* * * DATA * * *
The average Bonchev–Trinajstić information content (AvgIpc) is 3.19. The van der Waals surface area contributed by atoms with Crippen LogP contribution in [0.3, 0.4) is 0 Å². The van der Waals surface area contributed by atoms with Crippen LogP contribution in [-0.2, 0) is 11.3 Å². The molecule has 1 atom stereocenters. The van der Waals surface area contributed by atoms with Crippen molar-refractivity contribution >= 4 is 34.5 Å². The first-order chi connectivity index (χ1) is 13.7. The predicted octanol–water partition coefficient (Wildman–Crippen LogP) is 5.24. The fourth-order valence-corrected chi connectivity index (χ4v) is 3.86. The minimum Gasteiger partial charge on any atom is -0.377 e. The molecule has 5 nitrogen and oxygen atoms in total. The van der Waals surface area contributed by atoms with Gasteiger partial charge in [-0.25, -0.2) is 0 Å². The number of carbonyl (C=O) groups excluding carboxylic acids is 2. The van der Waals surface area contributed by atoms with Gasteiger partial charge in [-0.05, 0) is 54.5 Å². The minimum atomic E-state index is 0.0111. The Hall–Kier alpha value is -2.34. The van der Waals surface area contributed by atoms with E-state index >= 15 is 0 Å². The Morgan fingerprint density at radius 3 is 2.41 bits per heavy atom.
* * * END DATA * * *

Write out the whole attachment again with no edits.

The average Bonchev–Trinajstić information content (AvgIpc) is 3.19. The van der Waals surface area contributed by atoms with Crippen LogP contribution in [0.3, 0.4) is 0 Å². The van der Waals surface area contributed by atoms with Crippen LogP contribution in [-0.2, 0) is 11.3 Å². The molecule has 1 atom stereocenters. The van der Waals surface area contributed by atoms with Crippen molar-refractivity contribution >= 4 is 34.5 Å². The first-order chi connectivity index (χ1) is 13.7. The predicted octanol–water partition coefficient (Wildman–Crippen LogP) is 5.24. The fourth-order valence-corrected chi connectivity index (χ4v) is 3.86. The minimum Gasteiger partial charge on any atom is -0.377 e. The molecule has 5 nitrogen and oxygen atoms in total. The van der Waals surface area contributed by atoms with Gasteiger partial charge in [-0.25, -0.2) is 0 Å². The number of carbonyl (C=O) groups excluding carboxylic acids is 2. The van der Waals surface area contributed by atoms with Gasteiger partial charge in [-0.05, 0) is 54.5 Å². The minimum atomic E-state index is 0.0111. The Hall–Kier alpha value is -2.34. The van der Waals surface area contributed by atoms with E-state index >= 15 is 0 Å². The Morgan fingerprint density at radius 3 is 2.41 bits per heavy atom.